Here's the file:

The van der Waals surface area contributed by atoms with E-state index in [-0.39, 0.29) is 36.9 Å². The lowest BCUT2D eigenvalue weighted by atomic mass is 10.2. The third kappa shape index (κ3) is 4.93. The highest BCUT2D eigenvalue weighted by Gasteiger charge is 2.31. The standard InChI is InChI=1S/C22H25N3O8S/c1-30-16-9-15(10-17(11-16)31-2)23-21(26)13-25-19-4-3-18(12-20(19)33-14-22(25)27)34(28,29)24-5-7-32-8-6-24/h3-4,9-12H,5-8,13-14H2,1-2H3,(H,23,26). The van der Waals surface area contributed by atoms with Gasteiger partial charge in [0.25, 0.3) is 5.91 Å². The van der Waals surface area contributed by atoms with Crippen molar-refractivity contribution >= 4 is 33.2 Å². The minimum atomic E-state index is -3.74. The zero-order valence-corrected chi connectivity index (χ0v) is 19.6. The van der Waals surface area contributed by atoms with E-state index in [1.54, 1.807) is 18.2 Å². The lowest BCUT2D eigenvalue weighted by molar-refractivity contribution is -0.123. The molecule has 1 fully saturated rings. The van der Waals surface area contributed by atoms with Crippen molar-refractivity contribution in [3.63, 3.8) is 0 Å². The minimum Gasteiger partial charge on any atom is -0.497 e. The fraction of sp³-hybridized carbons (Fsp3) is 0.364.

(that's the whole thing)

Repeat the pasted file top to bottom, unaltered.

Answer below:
The van der Waals surface area contributed by atoms with E-state index in [-0.39, 0.29) is 36.9 Å². The lowest BCUT2D eigenvalue weighted by atomic mass is 10.2. The third kappa shape index (κ3) is 4.93. The highest BCUT2D eigenvalue weighted by Gasteiger charge is 2.31. The standard InChI is InChI=1S/C22H25N3O8S/c1-30-16-9-15(10-17(11-16)31-2)23-21(26)13-25-19-4-3-18(12-20(19)33-14-22(25)27)34(28,29)24-5-7-32-8-6-24/h3-4,9-12H,5-8,13-14H2,1-2H3,(H,23,26). The van der Waals surface area contributed by atoms with Gasteiger partial charge in [0.25, 0.3) is 5.91 Å². The van der Waals surface area contributed by atoms with Crippen molar-refractivity contribution >= 4 is 33.2 Å². The minimum atomic E-state index is -3.74. The zero-order valence-corrected chi connectivity index (χ0v) is 19.6. The van der Waals surface area contributed by atoms with E-state index in [1.54, 1.807) is 18.2 Å². The lowest BCUT2D eigenvalue weighted by molar-refractivity contribution is -0.123. The molecule has 1 fully saturated rings. The van der Waals surface area contributed by atoms with Crippen molar-refractivity contribution in [3.63, 3.8) is 0 Å². The minimum Gasteiger partial charge on any atom is -0.497 e. The fraction of sp³-hybridized carbons (Fsp3) is 0.364.